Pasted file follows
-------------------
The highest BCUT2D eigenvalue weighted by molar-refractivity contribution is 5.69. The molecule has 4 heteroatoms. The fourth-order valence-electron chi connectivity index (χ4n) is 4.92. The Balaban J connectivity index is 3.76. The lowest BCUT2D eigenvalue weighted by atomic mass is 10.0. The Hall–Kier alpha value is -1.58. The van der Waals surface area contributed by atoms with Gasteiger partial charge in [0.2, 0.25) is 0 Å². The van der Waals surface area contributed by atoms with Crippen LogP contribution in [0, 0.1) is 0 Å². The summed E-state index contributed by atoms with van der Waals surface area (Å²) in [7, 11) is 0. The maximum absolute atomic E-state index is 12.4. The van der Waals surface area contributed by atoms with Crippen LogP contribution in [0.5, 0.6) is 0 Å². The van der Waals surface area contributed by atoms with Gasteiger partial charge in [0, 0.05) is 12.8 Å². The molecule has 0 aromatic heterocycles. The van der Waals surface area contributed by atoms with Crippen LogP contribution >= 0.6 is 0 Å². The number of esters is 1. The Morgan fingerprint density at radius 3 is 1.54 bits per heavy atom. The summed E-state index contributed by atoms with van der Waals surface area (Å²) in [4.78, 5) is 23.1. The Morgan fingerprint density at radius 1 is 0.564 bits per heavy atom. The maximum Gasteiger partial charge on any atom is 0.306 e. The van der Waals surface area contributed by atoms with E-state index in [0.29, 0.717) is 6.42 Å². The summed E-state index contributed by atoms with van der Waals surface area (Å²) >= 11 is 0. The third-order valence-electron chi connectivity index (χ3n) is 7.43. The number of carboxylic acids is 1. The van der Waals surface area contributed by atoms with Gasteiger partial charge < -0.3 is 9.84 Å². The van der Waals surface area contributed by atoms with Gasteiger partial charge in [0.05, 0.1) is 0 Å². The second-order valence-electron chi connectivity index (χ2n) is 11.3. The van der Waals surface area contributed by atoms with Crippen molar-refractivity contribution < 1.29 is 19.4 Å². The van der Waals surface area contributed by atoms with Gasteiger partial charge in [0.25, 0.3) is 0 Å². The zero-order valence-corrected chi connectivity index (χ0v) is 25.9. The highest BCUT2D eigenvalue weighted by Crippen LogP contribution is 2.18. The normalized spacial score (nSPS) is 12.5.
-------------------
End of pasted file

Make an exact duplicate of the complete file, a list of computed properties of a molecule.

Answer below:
The highest BCUT2D eigenvalue weighted by molar-refractivity contribution is 5.69. The molecule has 4 heteroatoms. The fourth-order valence-electron chi connectivity index (χ4n) is 4.92. The Balaban J connectivity index is 3.76. The lowest BCUT2D eigenvalue weighted by atomic mass is 10.0. The Hall–Kier alpha value is -1.58. The van der Waals surface area contributed by atoms with Gasteiger partial charge in [0.2, 0.25) is 0 Å². The van der Waals surface area contributed by atoms with Crippen LogP contribution in [0, 0.1) is 0 Å². The summed E-state index contributed by atoms with van der Waals surface area (Å²) in [7, 11) is 0. The maximum absolute atomic E-state index is 12.4. The van der Waals surface area contributed by atoms with Crippen LogP contribution in [0.5, 0.6) is 0 Å². The van der Waals surface area contributed by atoms with Gasteiger partial charge in [0, 0.05) is 12.8 Å². The molecule has 0 aromatic heterocycles. The van der Waals surface area contributed by atoms with Crippen LogP contribution >= 0.6 is 0 Å². The number of esters is 1. The Morgan fingerprint density at radius 3 is 1.54 bits per heavy atom. The summed E-state index contributed by atoms with van der Waals surface area (Å²) in [4.78, 5) is 23.1. The Morgan fingerprint density at radius 1 is 0.564 bits per heavy atom. The maximum Gasteiger partial charge on any atom is 0.306 e. The van der Waals surface area contributed by atoms with E-state index in [0.29, 0.717) is 6.42 Å². The summed E-state index contributed by atoms with van der Waals surface area (Å²) >= 11 is 0. The third-order valence-electron chi connectivity index (χ3n) is 7.43. The number of carboxylic acids is 1. The van der Waals surface area contributed by atoms with Gasteiger partial charge < -0.3 is 9.84 Å². The van der Waals surface area contributed by atoms with Gasteiger partial charge in [0.05, 0.1) is 0 Å². The second-order valence-electron chi connectivity index (χ2n) is 11.3. The van der Waals surface area contributed by atoms with Crippen molar-refractivity contribution < 1.29 is 19.4 Å². The van der Waals surface area contributed by atoms with Gasteiger partial charge in [0.25, 0.3) is 0 Å². The zero-order valence-corrected chi connectivity index (χ0v) is 25.9. The highest BCUT2D eigenvalue weighted by Crippen LogP contribution is 2.18. The normalized spacial score (nSPS) is 12.5.